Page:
Donald Trump was a changed man last week. He gave good speeches, sticking mostly to the the script. He expressed "regret" for unspecified things he has said in the past. He became the first big-name out-of-state politician to show up in Louisiana to draw attention to historic flooding there, heading to the state before President Obama had even announced a visit.
But it's a new week. Before 9 a.m. on Monday, Trump was picking fights with cable news hosts and a top Hillary Clinton aide. Top Trump ally Rudy Giuliani, meanwhile, set aside the campaign's usual innuendo about Clinton's health and said directly, "She looks sick."
A campaign shake-up and strong, largely disciplined speeches last week led to the usual debate over whether Trump was finally changing his ways and adjusting to the demands of the general election. His new campaign manager Kellyanne Conway, who has been getting some credit for the New Trump, even appeared on the Sunday shows and assured viewers that Trump wasn't into name-calling.
In that case, Sunday night and Monday morning must have been particularly uncomfortable. Trump, as he often does, reacted to what he was seeing on cable news with a mix of personal insults and rumor-mongering.
First, on Sunday night, he called MSNBC's Donny Deutsch "little," "a failure" and "irrelevant."
Then he turned to Joe Scarborough and Mika Brzezinski.
To be clear, the tweet about the "Morning Joe" hosts' alleged relationship is a threat. It's also not the first time Trump has done this. Back during the primary, he promised to "spill the beans" on Ted Cruz's wife, Heidi.
Particularly problematic for Trump's team: the insults he lodged at Brzezinski — "neurotic," "not very bright," "very insecure" — are the kind of personal insults that are hard to separate from Brzezinski's gender. About three-quarters of the nation's women voters don't like Trump. This sort of attack is unlikely to help those numbers improve.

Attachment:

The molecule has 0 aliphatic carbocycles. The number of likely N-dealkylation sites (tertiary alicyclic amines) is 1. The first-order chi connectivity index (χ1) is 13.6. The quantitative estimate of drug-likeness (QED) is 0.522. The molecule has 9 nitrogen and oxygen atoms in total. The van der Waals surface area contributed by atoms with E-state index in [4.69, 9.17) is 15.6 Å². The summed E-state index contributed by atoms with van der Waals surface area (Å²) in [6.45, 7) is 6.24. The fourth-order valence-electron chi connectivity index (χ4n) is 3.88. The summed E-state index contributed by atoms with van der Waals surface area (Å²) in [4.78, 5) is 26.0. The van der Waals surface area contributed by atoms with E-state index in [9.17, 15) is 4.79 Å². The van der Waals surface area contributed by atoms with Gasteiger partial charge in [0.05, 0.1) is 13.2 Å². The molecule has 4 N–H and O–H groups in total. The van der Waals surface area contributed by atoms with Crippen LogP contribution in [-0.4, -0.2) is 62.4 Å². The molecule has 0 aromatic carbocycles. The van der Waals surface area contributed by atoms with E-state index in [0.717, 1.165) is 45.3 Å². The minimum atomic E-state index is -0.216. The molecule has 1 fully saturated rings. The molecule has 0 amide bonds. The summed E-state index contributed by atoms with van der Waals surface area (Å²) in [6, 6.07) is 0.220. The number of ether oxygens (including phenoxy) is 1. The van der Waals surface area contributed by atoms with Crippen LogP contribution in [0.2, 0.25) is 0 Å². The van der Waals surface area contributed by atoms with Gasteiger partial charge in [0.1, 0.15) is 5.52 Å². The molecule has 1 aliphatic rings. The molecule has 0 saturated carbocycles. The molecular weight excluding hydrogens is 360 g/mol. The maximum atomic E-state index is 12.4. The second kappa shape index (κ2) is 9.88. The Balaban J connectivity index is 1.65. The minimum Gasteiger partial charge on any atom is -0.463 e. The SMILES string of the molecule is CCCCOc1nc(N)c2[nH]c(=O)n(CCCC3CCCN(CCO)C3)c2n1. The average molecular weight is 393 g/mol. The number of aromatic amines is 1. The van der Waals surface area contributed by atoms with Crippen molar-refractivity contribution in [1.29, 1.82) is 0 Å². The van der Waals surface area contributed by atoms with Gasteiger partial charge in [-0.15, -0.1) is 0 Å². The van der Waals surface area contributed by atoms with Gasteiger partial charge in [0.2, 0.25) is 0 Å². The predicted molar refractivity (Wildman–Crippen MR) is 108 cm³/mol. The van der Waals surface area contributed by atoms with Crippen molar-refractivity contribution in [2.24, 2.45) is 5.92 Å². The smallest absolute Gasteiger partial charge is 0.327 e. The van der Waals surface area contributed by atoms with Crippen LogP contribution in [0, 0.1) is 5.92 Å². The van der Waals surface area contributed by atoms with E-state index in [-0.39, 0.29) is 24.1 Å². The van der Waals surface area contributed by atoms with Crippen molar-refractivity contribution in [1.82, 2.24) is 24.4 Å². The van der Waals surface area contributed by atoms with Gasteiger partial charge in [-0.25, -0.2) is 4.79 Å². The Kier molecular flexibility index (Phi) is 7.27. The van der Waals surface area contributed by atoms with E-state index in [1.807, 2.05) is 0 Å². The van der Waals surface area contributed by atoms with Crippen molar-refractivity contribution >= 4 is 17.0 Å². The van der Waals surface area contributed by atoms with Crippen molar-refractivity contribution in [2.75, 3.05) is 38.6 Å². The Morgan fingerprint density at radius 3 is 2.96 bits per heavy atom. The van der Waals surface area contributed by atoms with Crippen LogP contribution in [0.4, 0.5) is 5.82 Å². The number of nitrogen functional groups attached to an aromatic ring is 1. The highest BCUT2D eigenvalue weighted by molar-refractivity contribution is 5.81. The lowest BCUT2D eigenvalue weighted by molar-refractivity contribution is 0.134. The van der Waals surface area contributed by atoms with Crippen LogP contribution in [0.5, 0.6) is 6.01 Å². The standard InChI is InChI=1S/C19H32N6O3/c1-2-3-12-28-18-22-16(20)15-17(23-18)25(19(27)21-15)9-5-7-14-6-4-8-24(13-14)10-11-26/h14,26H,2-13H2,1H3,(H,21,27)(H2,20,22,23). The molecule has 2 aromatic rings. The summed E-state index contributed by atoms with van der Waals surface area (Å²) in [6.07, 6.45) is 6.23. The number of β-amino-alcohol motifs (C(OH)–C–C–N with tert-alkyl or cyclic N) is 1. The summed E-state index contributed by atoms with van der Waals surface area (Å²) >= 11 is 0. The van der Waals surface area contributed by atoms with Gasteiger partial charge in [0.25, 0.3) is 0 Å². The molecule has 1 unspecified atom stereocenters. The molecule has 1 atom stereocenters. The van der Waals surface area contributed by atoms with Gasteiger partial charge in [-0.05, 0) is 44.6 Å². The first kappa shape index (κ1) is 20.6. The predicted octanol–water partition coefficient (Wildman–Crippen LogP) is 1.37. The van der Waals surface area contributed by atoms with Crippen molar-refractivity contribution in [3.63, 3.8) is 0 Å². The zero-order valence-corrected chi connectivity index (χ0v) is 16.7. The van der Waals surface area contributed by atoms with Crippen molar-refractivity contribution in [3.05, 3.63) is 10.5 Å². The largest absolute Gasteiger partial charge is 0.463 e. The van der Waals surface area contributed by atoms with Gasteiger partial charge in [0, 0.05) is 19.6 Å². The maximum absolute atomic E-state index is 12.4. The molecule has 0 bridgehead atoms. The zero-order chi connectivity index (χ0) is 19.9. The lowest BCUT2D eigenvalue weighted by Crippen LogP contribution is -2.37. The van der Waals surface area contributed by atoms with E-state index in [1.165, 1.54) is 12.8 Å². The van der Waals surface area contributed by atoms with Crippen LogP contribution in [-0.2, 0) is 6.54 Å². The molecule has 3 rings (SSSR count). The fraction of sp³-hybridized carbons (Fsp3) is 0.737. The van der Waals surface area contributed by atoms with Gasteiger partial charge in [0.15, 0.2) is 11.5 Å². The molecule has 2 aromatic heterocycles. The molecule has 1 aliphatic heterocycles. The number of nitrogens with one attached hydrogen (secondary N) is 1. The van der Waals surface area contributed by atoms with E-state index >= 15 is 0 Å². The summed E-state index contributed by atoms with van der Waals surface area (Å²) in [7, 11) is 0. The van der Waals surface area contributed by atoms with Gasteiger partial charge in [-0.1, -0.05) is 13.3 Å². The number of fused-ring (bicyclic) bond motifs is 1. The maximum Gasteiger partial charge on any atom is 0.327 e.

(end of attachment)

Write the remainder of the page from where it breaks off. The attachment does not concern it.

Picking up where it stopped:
And Conway herself knows it. When she said last month that she didn't like the name-calling, she had a rationale likely to resonate with those voters: "Maybe,” she told The Post's Danielle Paquette, “it’s just the mother in me.”
Later Monday morning, appearing on "Fox and Friends," Trump turned his attention to top Clinton aide Huma Abedin and her husband, former congressman Anthony Weiner (D-N.Y.). Trump referred to a New York Post report over the weekend that Abedin's name had appeared on the masthead of a controversial Muslim publication run by her mother.
"She knows more about Hillary than Hillary knows, and she's married to a pervert sleaze named Anthony Weiner who will send anything that he has out over Twitter or any other form of getting it out," Trump said. "I mean, she's married to Anthony Weiner. She knows everything that Hillary Clinton is doing, and she's married to a guy who has no control over himself."
What's so curious about Trump's feud-picking is that the Trump campaign intended to push a message Monday about the Clinton Foundation. His appearance on Fox was supposed to be about that, and he issued a statement on Facebook about it:
Hillary Clinton is the defender of the corrupt and rigged status quo. The Clintons have spent decades as insiders lining their own pockets and taking care of donors instead of the American people. It is now clear that the Clinton Foundation is the most corrupt enterprise in political history. What they were doing during Crooked Hillary’s time as Secretary of State was wrong then, and it is wrong now. It must be shut down immediately.
And yet Trump can't help but be bogged down in petty feuds over cable news hosts and a former congressman who threatened to run against Trump's son for mayor of New York but whose political career is basically over.
Trump isn't going to stop being Trump. Even in making smart moves last week, he showed his potential to get bogged down in petty politics — on his flood-focused trip to Louisiana, he couldn't resist a dig about Obama's golf game. This is who he is — and despite Conway's best efforts, it's probably not going to change.